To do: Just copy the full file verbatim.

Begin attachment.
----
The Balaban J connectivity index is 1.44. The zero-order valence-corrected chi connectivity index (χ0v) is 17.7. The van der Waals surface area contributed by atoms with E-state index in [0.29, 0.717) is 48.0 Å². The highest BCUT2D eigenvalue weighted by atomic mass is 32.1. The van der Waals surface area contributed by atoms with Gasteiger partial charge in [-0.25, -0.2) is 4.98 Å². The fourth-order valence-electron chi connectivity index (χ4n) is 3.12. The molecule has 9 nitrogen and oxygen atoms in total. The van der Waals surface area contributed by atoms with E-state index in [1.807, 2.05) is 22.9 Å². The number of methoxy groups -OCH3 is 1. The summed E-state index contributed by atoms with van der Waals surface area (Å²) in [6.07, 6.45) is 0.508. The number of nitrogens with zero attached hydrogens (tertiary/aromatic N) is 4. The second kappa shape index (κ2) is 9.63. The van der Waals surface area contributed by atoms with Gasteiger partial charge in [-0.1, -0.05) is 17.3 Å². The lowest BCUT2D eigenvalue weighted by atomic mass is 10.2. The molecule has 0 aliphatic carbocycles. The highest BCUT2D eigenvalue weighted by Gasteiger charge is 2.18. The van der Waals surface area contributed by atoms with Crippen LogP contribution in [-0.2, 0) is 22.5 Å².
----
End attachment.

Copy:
The Balaban J connectivity index is 1.44. The zero-order valence-corrected chi connectivity index (χ0v) is 17.7. The van der Waals surface area contributed by atoms with E-state index in [0.29, 0.717) is 48.0 Å². The highest BCUT2D eigenvalue weighted by atomic mass is 32.1. The van der Waals surface area contributed by atoms with Gasteiger partial charge in [-0.25, -0.2) is 4.98 Å². The fourth-order valence-electron chi connectivity index (χ4n) is 3.12. The molecule has 9 nitrogen and oxygen atoms in total. The van der Waals surface area contributed by atoms with E-state index in [1.807, 2.05) is 22.9 Å². The number of methoxy groups -OCH3 is 1. The summed E-state index contributed by atoms with van der Waals surface area (Å²) in [6.07, 6.45) is 0.508. The number of nitrogens with zero attached hydrogens (tertiary/aromatic N) is 4. The second kappa shape index (κ2) is 9.63. The van der Waals surface area contributed by atoms with Gasteiger partial charge in [-0.1, -0.05) is 17.3 Å². The lowest BCUT2D eigenvalue weighted by atomic mass is 10.2. The molecule has 0 aliphatic carbocycles. The highest BCUT2D eigenvalue weighted by Gasteiger charge is 2.18. The van der Waals surface area contributed by atoms with Crippen LogP contribution in [-0.2, 0) is 22.5 Å².